They only allow your device to connect to “suggested open hotspots” or those “shared by my contacts.” “Suggested,” a Microsoft tech note explains, means no-password-required hotspots that the company has vetted with “crowdsourced information based on what your PC and other participating customers’ PCs tell us about those networks.” That note also correctly reminds readers that on an open network, it’s easy for others to eavesdrop on your traffic unless you confine your Internet use to encrypted sites and apps. The company says your contacts will only be able to share your network access, and that Wi-Fi Sense will block those users from accessing any other shared resources on your network, including computers, file shares or other devices. At no point will it ever lift off into the cloud, according to Sareen. “Even if a hacker got [the data], you could still not reverse engineer my face, my fingerprint or my iris.” Should those security claims stand the test of time, biometric logins could offer a more secure alternative to passwords, which are often still shockingly easy to crack. As I noted here last week, that also requires those sites to use modern encryption, and browsers besides Chrome don’t yet offer much warning of its absence. But these words of assurance probably ring hollow for anyone who’s been paying attention to security trends over the past few years: given the myriad ways in which social networks and associated applications share and intertwine personal connections and contacts, it’s doubtful that most people are aware of who exactly all of their social network followers really are from one day to the next. “That sounds wise — but we’re not convinced how it will be practically enforced: if a computer is connected to a protected Wi-Fi network, it must know the key.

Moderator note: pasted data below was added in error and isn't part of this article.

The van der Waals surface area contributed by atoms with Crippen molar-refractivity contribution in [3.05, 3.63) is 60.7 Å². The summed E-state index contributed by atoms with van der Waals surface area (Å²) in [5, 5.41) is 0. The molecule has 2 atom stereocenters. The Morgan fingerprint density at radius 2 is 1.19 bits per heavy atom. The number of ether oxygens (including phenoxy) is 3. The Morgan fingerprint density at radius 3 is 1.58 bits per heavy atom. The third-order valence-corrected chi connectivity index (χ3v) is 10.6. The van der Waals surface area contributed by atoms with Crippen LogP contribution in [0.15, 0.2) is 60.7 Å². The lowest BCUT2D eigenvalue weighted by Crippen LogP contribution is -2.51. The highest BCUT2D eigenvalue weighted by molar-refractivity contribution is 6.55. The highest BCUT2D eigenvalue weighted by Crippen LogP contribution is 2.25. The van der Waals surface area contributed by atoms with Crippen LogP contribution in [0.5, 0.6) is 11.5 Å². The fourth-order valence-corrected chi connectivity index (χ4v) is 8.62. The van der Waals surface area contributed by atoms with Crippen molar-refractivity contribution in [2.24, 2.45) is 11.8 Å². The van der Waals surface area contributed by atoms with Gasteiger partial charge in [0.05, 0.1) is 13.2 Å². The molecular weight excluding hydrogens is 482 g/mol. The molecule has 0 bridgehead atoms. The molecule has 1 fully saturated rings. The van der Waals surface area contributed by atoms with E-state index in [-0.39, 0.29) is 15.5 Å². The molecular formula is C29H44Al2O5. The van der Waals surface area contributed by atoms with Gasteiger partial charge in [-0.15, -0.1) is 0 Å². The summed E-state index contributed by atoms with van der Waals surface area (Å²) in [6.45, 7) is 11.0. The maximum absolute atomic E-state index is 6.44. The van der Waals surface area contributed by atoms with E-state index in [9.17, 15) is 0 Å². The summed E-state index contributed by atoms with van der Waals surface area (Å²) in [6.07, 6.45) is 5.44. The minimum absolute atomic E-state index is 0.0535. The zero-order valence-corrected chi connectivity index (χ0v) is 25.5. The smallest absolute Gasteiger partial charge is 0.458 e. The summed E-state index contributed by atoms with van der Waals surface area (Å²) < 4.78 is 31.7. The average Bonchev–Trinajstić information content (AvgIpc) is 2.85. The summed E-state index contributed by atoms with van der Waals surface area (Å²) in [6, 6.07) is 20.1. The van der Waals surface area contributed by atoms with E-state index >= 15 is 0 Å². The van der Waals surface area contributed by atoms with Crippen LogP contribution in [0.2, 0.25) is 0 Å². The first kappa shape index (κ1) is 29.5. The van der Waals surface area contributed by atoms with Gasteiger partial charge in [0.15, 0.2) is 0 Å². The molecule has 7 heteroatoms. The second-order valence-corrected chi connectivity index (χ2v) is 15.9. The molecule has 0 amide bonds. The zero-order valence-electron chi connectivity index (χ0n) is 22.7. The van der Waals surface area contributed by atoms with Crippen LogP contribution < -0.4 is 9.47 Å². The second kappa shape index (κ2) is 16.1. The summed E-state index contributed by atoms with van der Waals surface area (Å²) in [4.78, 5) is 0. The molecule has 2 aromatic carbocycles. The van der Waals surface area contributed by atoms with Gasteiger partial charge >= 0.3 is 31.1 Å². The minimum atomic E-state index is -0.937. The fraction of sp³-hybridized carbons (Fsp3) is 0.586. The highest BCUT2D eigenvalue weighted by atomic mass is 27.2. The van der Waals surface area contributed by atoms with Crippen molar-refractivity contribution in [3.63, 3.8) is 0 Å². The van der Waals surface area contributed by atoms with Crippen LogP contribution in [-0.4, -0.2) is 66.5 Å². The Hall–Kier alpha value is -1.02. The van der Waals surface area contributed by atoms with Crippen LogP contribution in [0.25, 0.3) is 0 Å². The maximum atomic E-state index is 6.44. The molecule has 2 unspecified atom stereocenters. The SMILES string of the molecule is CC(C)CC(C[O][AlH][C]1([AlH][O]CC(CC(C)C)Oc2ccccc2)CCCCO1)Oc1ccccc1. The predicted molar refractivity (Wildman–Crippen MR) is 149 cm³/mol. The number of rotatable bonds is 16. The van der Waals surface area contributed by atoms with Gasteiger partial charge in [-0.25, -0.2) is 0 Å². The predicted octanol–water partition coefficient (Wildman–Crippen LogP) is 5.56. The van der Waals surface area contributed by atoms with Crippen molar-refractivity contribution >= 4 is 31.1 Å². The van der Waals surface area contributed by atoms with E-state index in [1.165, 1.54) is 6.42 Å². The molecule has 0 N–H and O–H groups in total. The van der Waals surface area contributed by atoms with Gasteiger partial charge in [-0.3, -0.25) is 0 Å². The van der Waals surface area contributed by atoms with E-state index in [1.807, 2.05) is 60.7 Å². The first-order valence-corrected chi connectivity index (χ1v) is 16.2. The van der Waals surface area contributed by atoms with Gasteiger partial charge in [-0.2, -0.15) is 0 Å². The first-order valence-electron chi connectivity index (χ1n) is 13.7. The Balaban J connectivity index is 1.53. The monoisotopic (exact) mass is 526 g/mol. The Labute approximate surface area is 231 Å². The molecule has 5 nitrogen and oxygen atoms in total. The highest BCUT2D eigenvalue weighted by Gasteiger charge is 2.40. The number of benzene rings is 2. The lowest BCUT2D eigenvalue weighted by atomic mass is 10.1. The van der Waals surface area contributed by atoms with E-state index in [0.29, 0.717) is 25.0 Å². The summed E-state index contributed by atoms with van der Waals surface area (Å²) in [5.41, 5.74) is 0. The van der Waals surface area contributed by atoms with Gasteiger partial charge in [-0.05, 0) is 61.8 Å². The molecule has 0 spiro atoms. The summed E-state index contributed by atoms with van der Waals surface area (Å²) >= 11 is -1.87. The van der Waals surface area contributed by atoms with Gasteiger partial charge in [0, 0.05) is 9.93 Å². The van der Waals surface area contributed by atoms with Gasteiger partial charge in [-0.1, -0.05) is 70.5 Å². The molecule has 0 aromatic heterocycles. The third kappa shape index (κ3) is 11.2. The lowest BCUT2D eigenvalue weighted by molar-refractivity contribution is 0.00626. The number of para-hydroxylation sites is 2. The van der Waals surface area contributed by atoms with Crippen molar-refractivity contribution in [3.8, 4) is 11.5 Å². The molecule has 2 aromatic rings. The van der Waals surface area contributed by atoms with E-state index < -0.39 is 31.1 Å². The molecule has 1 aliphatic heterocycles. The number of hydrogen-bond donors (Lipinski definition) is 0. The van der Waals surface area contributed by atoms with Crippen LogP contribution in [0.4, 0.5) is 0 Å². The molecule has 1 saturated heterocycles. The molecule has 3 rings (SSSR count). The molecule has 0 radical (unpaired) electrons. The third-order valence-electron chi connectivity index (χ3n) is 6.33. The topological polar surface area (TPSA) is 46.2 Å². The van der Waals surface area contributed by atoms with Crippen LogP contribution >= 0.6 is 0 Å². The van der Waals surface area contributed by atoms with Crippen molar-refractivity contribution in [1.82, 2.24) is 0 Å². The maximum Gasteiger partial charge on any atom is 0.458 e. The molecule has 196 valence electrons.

Windows users who have registered their interest will be notified once Windows 10 becomes available to them, with the roll out beginning in the early hours of Wednesday morning, and set to be staggered over the coming days. The most commonly used password among victims of cybertheft alternates between “password” and “123456,” according to cybersecurity firm SplashData. It has new features, a streamlined Web browser called Edge and a desktop version of Cortana, the online assistant that is Microsoft’s answer to Google Now and Apple’s Siri. I should point out that Wi-Fi networks which use the centralised 802.1x Wi-Fi authentication — and these are generally tech-savvy large organisations — won’t have their Wi-Fi credentials shared by this new feature.